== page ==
Plasma is the main part of the blood, making up 55% of the total blood volume. The other parts; red blood cells, white blood cells, platelets, take up the remaining 45%. The blood plasma on its own is pale yellow and is made up of 90% water. Therefore, it is the liquid component of the blood that holds and carries all the other blood cells and proteins throughout the body.
It contains salts, enzymes, and antibodies and carries out special functions in the body like blood clotting, growing hormones, maintaining blood pressure, fighting diseases, and others.In essence, plasma plays a critical part in the treatment of many severe health problems. The antibodies and proteins from source plasma can be used to develop therapies and treatments to cure rare infections.
Plasma can also be donated from a recovered patient of a particular disease to combat the disease in other patients. This is popularly called 'Plasma Treatment or Therapy'. With the growth in the cases of the novel coronavirus; Covid 19, and as we wait for a vaccine to be developed that would control the virus, medical experts have recommended the use of plasma therapy to fight the infection.
What is Plasma Treatment?
Plasma Treatment, medically known as 'Convalescent Plasma Therapy', is a medical process that uses blood from a patient that has recovered from infection and creating antibodies from the recovered plasma to help other infected patients get better.
How It Works
Convalescent plasma therapy uses antibodies–a type of protein–contained in plasma. These antibodies are from patients who have completely recovered from the infection.
The blood plasma had been earlier infected by the disease and successfully fought it off. Due to this encounter, the antibodies of the plasma have been fully developed and is strong enough to fight and overpower the infection easily when it comes in contact with it again. The steps are as follows:
Convalescent plasma therapy can be given to patients suffering from COVID 19 to help them lessen the severity and shorten the length of the infection.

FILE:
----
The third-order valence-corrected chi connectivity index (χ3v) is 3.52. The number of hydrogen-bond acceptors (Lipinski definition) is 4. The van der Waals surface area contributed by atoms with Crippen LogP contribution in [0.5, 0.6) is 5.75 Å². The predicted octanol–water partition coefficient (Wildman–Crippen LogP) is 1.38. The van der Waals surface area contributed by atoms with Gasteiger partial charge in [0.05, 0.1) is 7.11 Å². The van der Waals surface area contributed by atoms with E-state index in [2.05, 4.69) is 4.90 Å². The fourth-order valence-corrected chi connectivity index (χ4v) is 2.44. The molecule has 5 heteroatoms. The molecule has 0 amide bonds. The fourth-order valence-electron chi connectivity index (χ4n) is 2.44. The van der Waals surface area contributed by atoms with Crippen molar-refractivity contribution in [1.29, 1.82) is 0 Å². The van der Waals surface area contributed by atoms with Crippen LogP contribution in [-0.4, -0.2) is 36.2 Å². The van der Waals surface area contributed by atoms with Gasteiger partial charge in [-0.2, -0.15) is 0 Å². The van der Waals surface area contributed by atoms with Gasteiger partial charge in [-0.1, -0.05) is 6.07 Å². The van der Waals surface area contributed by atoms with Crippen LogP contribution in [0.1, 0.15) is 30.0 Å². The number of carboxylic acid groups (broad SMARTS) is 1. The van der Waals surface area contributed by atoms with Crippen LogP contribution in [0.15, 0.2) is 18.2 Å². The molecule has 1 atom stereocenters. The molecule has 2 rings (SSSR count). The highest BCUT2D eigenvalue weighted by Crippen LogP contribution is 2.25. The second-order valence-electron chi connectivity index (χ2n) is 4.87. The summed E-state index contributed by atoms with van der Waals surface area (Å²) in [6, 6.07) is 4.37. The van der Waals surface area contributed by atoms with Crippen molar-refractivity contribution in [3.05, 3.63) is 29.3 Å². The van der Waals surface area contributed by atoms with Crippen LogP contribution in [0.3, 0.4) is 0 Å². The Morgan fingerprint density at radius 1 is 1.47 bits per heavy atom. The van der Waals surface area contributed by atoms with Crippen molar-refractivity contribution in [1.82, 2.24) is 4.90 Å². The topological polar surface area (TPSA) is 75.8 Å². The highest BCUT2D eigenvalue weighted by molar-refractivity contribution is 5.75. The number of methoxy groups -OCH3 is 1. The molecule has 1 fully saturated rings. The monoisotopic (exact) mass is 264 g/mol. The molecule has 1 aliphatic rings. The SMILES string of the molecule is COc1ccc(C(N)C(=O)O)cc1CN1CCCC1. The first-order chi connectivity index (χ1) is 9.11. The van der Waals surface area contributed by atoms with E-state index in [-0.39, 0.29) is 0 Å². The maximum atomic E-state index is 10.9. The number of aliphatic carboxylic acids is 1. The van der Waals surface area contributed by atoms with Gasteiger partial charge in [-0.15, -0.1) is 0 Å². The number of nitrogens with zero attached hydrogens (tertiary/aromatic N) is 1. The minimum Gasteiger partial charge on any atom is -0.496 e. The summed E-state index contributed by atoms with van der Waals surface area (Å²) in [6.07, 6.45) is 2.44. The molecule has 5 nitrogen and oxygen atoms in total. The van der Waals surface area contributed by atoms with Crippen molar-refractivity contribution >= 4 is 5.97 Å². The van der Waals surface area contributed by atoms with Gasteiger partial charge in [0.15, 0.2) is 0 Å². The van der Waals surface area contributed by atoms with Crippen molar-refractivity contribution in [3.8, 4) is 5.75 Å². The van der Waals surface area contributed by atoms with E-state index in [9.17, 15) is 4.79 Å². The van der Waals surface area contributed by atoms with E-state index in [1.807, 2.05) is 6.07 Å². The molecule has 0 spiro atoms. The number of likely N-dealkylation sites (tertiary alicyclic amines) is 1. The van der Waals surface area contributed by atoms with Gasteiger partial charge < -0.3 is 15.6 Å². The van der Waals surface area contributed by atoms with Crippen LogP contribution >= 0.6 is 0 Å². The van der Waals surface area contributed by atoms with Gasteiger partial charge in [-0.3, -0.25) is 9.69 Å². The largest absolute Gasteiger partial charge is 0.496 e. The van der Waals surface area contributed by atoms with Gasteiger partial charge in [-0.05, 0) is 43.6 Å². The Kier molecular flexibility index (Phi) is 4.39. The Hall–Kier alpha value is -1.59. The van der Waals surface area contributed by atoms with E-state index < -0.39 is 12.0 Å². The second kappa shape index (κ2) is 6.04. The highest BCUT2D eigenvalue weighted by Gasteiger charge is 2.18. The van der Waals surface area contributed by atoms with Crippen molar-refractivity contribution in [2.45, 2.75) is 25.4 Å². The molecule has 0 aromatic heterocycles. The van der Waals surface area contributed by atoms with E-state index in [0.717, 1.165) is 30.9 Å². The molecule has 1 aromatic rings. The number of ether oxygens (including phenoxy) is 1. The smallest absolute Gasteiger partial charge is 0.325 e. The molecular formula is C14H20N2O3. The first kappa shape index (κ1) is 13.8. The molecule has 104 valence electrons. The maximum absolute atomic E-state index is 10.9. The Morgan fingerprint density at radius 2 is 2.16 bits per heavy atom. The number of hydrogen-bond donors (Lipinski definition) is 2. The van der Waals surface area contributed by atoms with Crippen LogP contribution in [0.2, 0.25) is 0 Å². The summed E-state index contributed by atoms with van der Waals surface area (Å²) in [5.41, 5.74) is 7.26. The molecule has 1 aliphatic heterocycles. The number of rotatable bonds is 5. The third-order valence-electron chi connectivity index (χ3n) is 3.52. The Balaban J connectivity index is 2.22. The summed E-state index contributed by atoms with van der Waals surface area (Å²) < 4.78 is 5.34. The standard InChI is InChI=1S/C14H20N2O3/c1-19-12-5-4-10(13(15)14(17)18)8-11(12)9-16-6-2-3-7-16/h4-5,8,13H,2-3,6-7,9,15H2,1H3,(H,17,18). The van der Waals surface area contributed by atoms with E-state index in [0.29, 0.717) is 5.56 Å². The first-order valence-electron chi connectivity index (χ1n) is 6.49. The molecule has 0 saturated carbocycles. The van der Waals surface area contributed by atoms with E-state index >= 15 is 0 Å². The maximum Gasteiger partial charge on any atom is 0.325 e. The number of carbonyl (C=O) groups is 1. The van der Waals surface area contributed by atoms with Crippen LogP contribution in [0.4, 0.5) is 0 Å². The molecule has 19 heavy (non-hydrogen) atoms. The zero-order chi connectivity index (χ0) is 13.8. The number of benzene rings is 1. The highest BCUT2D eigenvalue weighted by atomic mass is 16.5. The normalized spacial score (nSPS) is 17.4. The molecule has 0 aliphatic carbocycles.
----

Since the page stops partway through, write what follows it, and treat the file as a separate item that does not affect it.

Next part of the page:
Risks of Plasma Treatment
Though convalescent plasma therapy is done to treat patients of infections and has been successful in several cases in times past, and even in several COVID 19 patients recently, there are still possible risks you need to be made aware of. However, researchers state that these risks have a low chance of occurring. They include:
Convalescent plasma treatment is recommended by your doctor for your consideration. You can ask your doctors questions about the procedure. On your approval, your doctor will order a plasma suitable for your blood type.
Your health condition will be assessed and you will be prepped for the process. An intravenous (IV) line will be connected with a sterile needle inserted into your vein in one of your arms.
The separated recovered plasma from the recovered patient contained in a drip bag will be attached to the IV line and controlled to supply you the plasma in drips. This process takes 1 to 2 hours to be completed.
The IV drip will be taken out of you and spot cleaned out and covered with cotton wool for a few minutes to stop bleeding. You will be closely monitored by your doctor and your response to the treatment recorded. Depending on your overall health, you may be required to stay hospitalized or go home and make frequent visits to the hospital for continuous assessment till you do not need to do so any longer.
Effective Cure of Covid-19?
Convalescent plasma therapy has been used in time past to treat serious and widespread epidemics. Some of such cases include:
As a result, researchers have seen the therapy as an effective means of curing the novel virus, COVID-19. Data from clinical trials have suggested that convalescent plasma treatment may lessen the severity of COVID-19 and even shortens its duration.
In India, positive results have shown up, especially in cities like Mumbai and Delhi where the cases of COVID-19 are very high. The use of plasma treatment has been seen to improve the recovering potential of an infected patient. That is, an infected person has a quicker recovery rate when he has gotten a convalescent plasma.
Yet, the full efficacy and effectiveness have not been determined and more research is needed to conclude.